We are not convinced that the legislature by the enactment of sections 61 and 84 of the Bank Act meant to define what property of banking corporations should be realty and what should be personalty. We are likewise not impressed with the argument that the legislature had such purported definitions in mind when it enacted the Bank and Corporation Franchise Tax Act. Even if the latter were true the same argument applies, and with more force, to section 3617 [16 Cal. 2d 147] of the Political Code which classifies and defines property for taxation purposes.

[1] The general proposition that tax statutes govern in tax controversies is well settled. (Cooley on Taxation, 4th ed., vol. 2, p. 1217, and vol. 3, p. 2145, and cases cited thereunder.) The Bank Act, under consideration here is not a tax statute but a regulatory statute intended to regulate the business of banking.

[2] It has often been declared judicially, and it is well settled in this state, that the definition of property contained in the provisions relating to taxation in the Political Code controls the classification of property for taxation purposes. (People v. Smith, 123 Cal. 70, 75 [55 P. 765]; Western Union Tel. Co. v. Modesto Irr. Co., 149 Cal. 662 [87 P. 190, 9 Ann. Cas. 1190]; County of Ventura v. Barry, 207 Cal. 189 [277 P. 333]; Southern California Tel. Co. v. State Board of Equalization, 12 Cal. 2d 127, 132 [82 PaCal.2d 422].)

[3] The plaintiffs point out that Political Code, section 3617, reads: "Whenever the terms mentioned in this section are employed in this title, they are employed in the sense hereafter affixed to them." (Emphasis added.) However, the above cases have uniformly applied the section as a statute of general definition to be used in the interpretation of all tax statutes.

That the meanings of the terms "real property" and "personal property" when used in the Bank and Corporation Franchise Tax Act are determined by reference to title IX, part III, of the Political Code was decided in the case of Jameson Petroleum Co. v. State, 11 Cal. App. 2d 677, 680 [54 PaCal.2d 776]. The question involved therein was whether or not oil and gas leases were real property for purposes of taxation under the Bank and Corporation Franchise Tax Act. The court held that both the Bank and Corporation Franchise Tax Act and title IX, part III, of the Political Code were tax statutes; that both were enacted to carry into effect article XIII of the Constitution; and that since they were statutes in pari materia, they were to be construed together.

Similarly, the character of the property here in question for purposes of taxation under the Bank and Corporation [16 Cal. 2d 148] Franchise Tax Act is also determinable by reference to title IX, part III, of the Political Code.

Section 3617 of the Political Code, referred to in People v. Smith, supra, as defining the terms used in the assessment of property for purposes of taxation, describes the term "real estate" to include "improvements", then defines the term "improvements" as including "all buildings, structures, fixtures, fences, and improvements erected upon or affixed to the land, except telephone and telegraph lines". By section 660, Civil Code, the term "affixed to land" is defined as follows: "A thing is deemed to be affixed to land when it is attached to it by its roots, as in the cases of trees, vines, or shrubs; or imbedded in it, as in the case of walls; or permanently resting upon it, as in the case of buildings; or permanently attached to what is thus permanent, as by means of cement, plaster, nails, bolts, or screws. ..."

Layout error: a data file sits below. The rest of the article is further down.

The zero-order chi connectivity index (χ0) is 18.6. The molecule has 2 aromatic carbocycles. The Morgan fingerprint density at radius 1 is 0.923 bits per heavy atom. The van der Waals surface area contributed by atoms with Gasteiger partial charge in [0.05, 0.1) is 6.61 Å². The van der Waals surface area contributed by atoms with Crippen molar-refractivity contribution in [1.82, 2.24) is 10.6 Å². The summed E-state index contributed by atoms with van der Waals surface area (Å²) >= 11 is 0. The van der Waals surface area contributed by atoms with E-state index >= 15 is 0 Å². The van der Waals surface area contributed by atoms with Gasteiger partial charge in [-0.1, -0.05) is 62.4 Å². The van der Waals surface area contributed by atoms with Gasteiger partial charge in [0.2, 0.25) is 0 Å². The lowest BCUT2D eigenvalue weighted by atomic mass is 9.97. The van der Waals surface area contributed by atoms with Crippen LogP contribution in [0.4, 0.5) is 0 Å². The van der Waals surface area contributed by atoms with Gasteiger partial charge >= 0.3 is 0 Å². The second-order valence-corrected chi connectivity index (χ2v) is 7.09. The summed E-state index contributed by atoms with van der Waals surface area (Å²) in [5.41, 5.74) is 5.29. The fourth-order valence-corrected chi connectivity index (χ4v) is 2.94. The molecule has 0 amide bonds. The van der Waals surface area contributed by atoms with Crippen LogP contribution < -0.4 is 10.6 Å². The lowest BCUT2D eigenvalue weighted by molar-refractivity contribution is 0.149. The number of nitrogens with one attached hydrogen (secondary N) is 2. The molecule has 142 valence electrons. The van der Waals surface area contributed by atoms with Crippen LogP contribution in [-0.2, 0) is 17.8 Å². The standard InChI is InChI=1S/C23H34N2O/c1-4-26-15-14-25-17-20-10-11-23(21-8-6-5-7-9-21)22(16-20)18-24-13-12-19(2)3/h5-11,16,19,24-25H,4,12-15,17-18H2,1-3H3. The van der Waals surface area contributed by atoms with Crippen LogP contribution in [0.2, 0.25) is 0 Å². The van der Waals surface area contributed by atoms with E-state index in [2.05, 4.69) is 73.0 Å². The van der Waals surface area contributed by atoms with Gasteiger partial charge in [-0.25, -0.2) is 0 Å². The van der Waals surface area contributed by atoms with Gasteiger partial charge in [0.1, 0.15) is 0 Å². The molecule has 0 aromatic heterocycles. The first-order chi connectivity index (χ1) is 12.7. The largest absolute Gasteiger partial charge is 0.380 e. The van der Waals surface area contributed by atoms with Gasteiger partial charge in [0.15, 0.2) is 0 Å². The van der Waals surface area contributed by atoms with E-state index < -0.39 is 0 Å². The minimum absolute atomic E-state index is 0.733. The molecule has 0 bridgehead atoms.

Pursuant to a stipulation of the parties the trial court found that the masonry vaults to which the vault doors here in question are attached were an improvement to the realty.

Even without the stipulation we are of the opinion that such must have been the finding.

The vaults themselves are of heavy steel and masonry construction, and they rest upon the floor of the buildings in which they are erected. Their size and the solidity of their construction, as well as the importance of their use in the carrying on of a banking business, indicate a quality of permanence and an intent that their affixation to the premises upon which they are resting should not be of a transitory or impermanent nature. (Realty Dock & Improvement Corp. v. Anderson, 174 Cal. 672 [164 P. 4].) Furthermore, since the purport of the evidence was that more often than not the removal of such vaults would necessitate their destruction, the monetary loss occasioned thereby cannot be disregarded. It was testified at the trial that such vaults may cost approximately $6,000. The fact that the lifetime of such a vault is deemed to be indefinite, or perhaps commensurate with the life of the building in which it is located, unless otherwise voluntarily destroyed, presupposes an intent that its annexation is to continue for a long period of time. When an article must be destroyed in order to accomplish its removal this has been held to be a factor indicating the permanency of its affixation. (Western Union [16 Cal. 2d 149] Tel. Co. v. Modesto Irr. Co., supra; Hendy v. Dinkerhoff, 57 Cal. 3 [40 Am. Rep. 107]; Tifft v. Harton, 53 N.Y. 377, 384 [13 Am. Rep. 537]; Ford v. Cobb, 20 N.Y. 344.)

[4] In considering the character of the vault doors, which are the subject of this controversy, we must apply the three tests which have often been used by this court in determining whether or not an article is a fixture--namely: (1) the manner of its annexation; (2) its adaptability to the use and purpose for which the realty is used; and (3) the intention of the party making the annexation. (Lavenson v. Standard Soap Co., 80 Cal. 245, 250 [22 P. 184, 13 Am.St.Rep. 147]; Hendy v. Dinkerhoff, supra; Western Union Tel. Co. v. Modesto Irr. Co., supra; Gosliner v. Briones, 187 Cal. 557 [204 P. 19]; Jahnke v. Jahnke, 81 Cal. App. 387, 391 [253 P. 752]; County of Los Angeles v. Signal Realty Co., 86 Cal. App. 704, 711 [261 P. 536].)

It is undisputed that the vault doors in question are affixed to the realty in a manner to bring them within the class of fixtures as defined in the Civil Code. (Sec. 660.)